Television: The News: The greatest story never told

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The Independent Culture
It is quite possible that the President of the United States is on his way to be sent for trial by the Senate on an act of impeachment - something that hasn't happened since 1865. It is possible that Nato aircraft will strike targets in Serbia. The world abounds with wars and rumours of wars.

Yet by far the biggest story of the day is the world economic crisis. Since Thailand devalued the baht in July 1997, the economic outlook has been transformed. Korea, Malaysia and Indonesia have each seen dreams of affluence crumble. The Japanese banking system is on the brink. The Russian economy has collapsed, and its political system may follow. Brazil stands on wet sand.

For the time being, western Europe and the US are relatively unaffected, though financial markets there too have reflected fear. No doubt jeremiads about impending economic collapse are exaggerated. At worst, we probably face a severe, perhaps short-lived, downturn, not a Great Depression. Even more absurd are the voices announcing, in panic or in schadenfreude, that capitalism itself has had its day.

Yet this is the biggest story of the year, and television doesn't know how to cover it. More importantly, that failure reveals alarming limitations in television news's capacity to reveal the world as it really is.

Take the "hedge funds". These ferociously dangerous speculative engines are powerful enough to destabilise countries. The rush to liquidate hedge fund positions in speculative plays between Japanese and American securities pushed the dollar down by 24 per cent in a day, nearly upsetting the global applecart. Did anyone explain what a hedge fund is, how it works, how it has nothing to do with hedging, but is simply a euphemism for dangerously- geared gambling? No one.

One problem is that the economic sphere is a mental construct. Of course there are very real trucks, bushels of wheat and gold bars. But the tools with which we measure both them and changes in their production and exchange are highly abstract.

A second difficulty is the almost unimaginable size of the transactions involved. Millions have given way to billions, billions to trillions, and the ordinary mind blanches before such abstractions. A mind dazzled by a million dollars flinches from the numbers involved in the world's foreign exchange markets.

Television, on the contrary, thrives on the particular, the local, the specific. So, confronted with an economic story that is about abstractions, astronomic numbers and complex concepts, television news falls back on techniques that are tried and familiar - but woefully inadequate.

The main expedients are: graphics, wallpaper, pundits and patronisingly over-simplified interviews. There is nothing wrong with any of them individually. But the way they are used on most bulletins is a recipe for invincible ignorance in the viewer.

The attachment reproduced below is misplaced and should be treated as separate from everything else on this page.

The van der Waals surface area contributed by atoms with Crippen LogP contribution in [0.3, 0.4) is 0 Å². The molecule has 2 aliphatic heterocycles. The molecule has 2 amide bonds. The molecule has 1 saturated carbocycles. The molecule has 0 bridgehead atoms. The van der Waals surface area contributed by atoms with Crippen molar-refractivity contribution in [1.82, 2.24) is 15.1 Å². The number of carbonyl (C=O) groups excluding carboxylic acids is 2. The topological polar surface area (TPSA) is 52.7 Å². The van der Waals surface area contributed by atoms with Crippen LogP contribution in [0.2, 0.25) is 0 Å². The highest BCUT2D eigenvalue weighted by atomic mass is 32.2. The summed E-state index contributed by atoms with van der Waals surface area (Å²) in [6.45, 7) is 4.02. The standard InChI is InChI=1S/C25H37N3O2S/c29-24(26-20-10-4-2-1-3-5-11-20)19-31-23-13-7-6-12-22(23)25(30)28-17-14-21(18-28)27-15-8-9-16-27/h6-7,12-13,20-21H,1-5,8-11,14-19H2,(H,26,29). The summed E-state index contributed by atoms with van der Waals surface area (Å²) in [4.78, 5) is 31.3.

Nothing wrong with graphics: properly devised, used and explained. If only. Wallpaper is the term for vaguely appropriate film. The reporter speaks of economic developments, and the viewer sees factories or computer screens that would look much the same however the economic numbers were moving.

Pundits are as good, or as bad, as their knowledge, their ability to communicate and the time they are given to explain complex and unfamiliar ideas. The best communicator in the world cannot say much about the role of hedge funds in the collapse of the dollar against the yen in 20 seconds.

As for patronising interviews, they are part of a culture that shrinks bites to a length that wouldn't feed a goldfish. The underlying assumption is that the punters are too stupid to understand economic news. Yet it affects everyone. It is about jobs and prosperity, yes, but it is also about dreams and power.

One fallacy is the idea that economic news is about "markets". This seems to be based on the "discovery" of the free market by some publicists in the 1970s, as if markets had not been around since people first planted crops.

Closely allied is the fallacy that the all-important economic indices are those of equity markets: the Financial Times share index, its brothers in Tokyo, Hong Kong and Frankfurt, and the almighty Dow. Equity markets are an important indication of economic health, but other indices, such as those for Gross National Product, foreign exchange rates and employment are more important, even for understanding what the Dow and the FTSE 100 are likely to do next.

Lastly, it is a crass error to isolate economic reporting in a ghetto called, or thought of as, "business news". Asking stockbrokers to interpret the world is a sloppy habit. If war is too important to be left to soldiers, the economy is too important to be left to brokers.

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